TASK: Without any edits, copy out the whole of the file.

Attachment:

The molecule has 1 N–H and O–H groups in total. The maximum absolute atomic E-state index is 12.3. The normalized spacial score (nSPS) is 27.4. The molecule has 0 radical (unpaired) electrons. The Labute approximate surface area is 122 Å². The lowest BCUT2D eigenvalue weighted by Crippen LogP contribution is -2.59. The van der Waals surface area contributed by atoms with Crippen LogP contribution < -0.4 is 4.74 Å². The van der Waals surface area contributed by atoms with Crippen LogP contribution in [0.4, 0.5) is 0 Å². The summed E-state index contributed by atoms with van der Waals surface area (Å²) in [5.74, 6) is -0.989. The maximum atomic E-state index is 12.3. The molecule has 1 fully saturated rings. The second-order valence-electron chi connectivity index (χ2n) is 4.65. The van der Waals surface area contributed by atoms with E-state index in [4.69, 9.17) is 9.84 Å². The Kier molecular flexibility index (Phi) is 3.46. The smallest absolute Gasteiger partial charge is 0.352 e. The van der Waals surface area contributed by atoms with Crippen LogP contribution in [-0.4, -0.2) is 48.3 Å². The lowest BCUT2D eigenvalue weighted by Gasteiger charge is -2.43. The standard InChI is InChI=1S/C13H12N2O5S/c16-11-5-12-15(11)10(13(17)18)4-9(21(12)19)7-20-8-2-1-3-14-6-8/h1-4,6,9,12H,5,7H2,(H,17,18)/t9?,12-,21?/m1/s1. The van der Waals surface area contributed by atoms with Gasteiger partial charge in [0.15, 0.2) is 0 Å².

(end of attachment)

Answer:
The molecule has 1 N–H and O–H groups in total. The maximum absolute atomic E-state index is 12.3. The normalized spacial score (nSPS) is 27.4. The molecule has 0 radical (unpaired) electrons. The Labute approximate surface area is 122 Å². The lowest BCUT2D eigenvalue weighted by Crippen LogP contribution is -2.59. The van der Waals surface area contributed by atoms with Crippen LogP contribution < -0.4 is 4.74 Å². The van der Waals surface area contributed by atoms with Crippen LogP contribution in [0.4, 0.5) is 0 Å². The summed E-state index contributed by atoms with van der Waals surface area (Å²) in [5.74, 6) is -0.989. The maximum atomic E-state index is 12.3. The molecule has 1 fully saturated rings. The second-order valence-electron chi connectivity index (χ2n) is 4.65. The van der Waals surface area contributed by atoms with E-state index in [4.69, 9.17) is 9.84 Å². The Kier molecular flexibility index (Phi) is 3.46. The smallest absolute Gasteiger partial charge is 0.352 e. The van der Waals surface area contributed by atoms with Crippen LogP contribution in [-0.4, -0.2) is 48.3 Å². The lowest BCUT2D eigenvalue weighted by Gasteiger charge is -2.43. The standard InChI is InChI=1S/C13H12N2O5S/c16-11-5-12-15(11)10(13(17)18)4-9(21(12)19)7-20-8-2-1-3-14-6-8/h1-4,6,9,12H,5,7H2,(H,17,18)/t9?,12-,21?/m1/s1. The van der Waals surface area contributed by atoms with Gasteiger partial charge in [0.15, 0.2) is 0 Å².